- The Washington Times - Tuesday, February 25, 2014

DENVER — Environmentalists are still waiting for proof that hydraulic fracturing makes people sick, but that’s not stopping them from whipping up anxiety over public health.

Two high-profile research papers seeking connections between hydraulic fracturing and health issues in Garfield County, Colo., are being trumpeted as evidence that fracking is harmful, even though the studies don’t show that.

In fact, state health officials have criticized the papers — one dealing with birth defects, the other with hormone disruption — for their methodology. Neither study can prove causation, only suggest examples of association between ailments and proximity to oil and gas development.

Even so, environmentalists routinely cite the studies as evidence that those living near fracking sites are at elevated risk of bearing children with birth defects or developing hormonal disorders, including infertility and cancer.

“These findings suggest that fracking causes babies to be deformed — the more we learn about fracking, the worse it gets,” Gary Wockner, Colorado director of the anti-fracking group Clean Water Action, told Ecowatch in a Jan. 30 post. “If you live near a fracking site and you want to have a healthy baby, you should consider moving.”

A Feb. 5 article in the liberal New Republic carried the headline: “Evidence is Mounting that Fracking Causes Birth Defects.” National Geographic carried a Dec. 20 post, “Hormone-Disrupting Chemicals Linked to Fracking Found in Colorado River.”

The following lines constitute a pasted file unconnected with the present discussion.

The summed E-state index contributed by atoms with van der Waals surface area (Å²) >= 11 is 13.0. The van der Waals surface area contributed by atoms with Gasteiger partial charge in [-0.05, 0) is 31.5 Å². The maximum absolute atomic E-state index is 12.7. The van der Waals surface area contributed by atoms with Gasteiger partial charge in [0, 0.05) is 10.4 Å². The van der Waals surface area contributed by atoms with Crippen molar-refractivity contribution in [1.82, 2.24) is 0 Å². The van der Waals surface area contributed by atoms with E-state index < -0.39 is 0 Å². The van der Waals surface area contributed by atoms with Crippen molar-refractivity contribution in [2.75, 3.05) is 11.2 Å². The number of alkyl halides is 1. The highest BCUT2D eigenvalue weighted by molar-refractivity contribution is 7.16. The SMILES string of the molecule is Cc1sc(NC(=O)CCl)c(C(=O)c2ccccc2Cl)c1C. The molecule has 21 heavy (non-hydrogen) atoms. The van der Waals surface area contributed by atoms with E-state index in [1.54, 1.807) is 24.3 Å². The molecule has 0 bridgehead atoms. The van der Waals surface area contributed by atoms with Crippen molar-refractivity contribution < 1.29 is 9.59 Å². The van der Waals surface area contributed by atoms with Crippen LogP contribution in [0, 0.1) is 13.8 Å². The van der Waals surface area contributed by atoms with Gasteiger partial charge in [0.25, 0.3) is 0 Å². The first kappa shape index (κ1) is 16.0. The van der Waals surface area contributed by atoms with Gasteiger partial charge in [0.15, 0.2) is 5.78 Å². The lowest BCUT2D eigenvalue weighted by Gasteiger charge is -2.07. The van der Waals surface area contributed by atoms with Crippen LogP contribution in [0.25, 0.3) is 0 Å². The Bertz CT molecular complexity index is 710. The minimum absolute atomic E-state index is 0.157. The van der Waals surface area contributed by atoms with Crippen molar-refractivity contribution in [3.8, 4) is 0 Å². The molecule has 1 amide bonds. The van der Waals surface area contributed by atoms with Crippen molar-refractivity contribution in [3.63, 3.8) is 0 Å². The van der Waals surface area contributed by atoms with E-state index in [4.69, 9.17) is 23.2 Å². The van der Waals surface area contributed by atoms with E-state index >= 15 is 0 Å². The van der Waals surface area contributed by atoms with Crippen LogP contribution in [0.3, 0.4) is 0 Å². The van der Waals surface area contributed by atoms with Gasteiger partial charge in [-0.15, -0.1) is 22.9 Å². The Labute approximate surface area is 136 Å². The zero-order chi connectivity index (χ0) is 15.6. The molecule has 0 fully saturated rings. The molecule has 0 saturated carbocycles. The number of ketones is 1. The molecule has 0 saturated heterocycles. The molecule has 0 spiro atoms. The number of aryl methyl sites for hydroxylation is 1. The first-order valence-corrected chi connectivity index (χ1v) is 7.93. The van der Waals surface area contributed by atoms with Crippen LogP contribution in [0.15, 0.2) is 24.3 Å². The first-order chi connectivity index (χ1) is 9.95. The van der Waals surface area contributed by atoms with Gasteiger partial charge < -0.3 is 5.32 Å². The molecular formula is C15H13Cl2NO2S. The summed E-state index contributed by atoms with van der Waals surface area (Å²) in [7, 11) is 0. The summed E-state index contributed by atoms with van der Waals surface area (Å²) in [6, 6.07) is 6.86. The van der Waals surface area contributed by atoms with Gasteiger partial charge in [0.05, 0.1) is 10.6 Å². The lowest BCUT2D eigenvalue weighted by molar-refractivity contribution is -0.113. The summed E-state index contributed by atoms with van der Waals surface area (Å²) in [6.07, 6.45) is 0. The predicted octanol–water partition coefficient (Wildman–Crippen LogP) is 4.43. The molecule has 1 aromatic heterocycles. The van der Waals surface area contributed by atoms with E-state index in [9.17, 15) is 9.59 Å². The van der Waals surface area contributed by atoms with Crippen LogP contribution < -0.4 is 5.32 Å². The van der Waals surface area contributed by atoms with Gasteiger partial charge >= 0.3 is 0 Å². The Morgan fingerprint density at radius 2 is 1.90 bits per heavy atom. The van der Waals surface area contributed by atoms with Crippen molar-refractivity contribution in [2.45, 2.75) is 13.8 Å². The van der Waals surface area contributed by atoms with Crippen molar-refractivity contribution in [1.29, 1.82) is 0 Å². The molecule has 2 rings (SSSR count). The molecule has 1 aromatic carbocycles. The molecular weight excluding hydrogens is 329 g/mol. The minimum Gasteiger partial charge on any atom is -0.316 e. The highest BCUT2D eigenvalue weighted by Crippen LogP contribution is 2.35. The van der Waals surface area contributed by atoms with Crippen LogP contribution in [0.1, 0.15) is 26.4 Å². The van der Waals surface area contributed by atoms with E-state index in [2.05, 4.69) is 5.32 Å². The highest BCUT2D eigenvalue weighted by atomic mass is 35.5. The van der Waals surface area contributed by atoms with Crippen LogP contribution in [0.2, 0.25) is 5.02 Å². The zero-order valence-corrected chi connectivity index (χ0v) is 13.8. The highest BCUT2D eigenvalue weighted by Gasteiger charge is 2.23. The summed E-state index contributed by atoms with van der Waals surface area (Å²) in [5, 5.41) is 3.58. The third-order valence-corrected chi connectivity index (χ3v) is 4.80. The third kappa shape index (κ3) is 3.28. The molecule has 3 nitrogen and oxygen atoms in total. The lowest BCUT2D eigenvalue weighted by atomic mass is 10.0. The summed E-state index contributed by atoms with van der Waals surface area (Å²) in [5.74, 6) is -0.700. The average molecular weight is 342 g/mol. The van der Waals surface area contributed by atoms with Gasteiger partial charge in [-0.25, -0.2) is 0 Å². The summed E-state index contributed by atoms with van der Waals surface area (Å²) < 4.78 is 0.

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“These results, which are based on validated cell cultures, demonstrate that public health concerns about fracking are well-founded and extend to our hormone systems,” Concerned Health Professionals of New York said in a statement on the Water Defense website. “The stakes could not be higher.”

The paper about birth defects, released in January by the Colorado School of Public Health, showed that pregnant women living within a 10-mile radius of a fracking site were more likely to give birth to babies with congenital heart defects but less likely to give birth prematurely.

Dr. Larry Wolk, executive director of the Colorado Department of Public Health and the Environment, warned that “it is difficult to draw conclusions from this study, due to its design and limitations.”

He noted that the study failed to distinguish between active and inactive wells or between horizontal versus vertical drilling, nor did it factor in air and water quality. In the case of rare ailments like neural-tube defects, he said, the study did not control for risk factors such as whether the mother smoked or drank alcohol during pregnancy.

“As Chief Medical Officer, I would tell pregnant women and mothers who live, or who-at-the-time-of-their-pregnancy lived, in proximity to a gas well not to rely on this study as an explanation of why one of their children might have had a birth defect,” Dr. Wolk said in a Jan. 30 statement. “Many factors known to contribute to birth defects were ignored in this study.”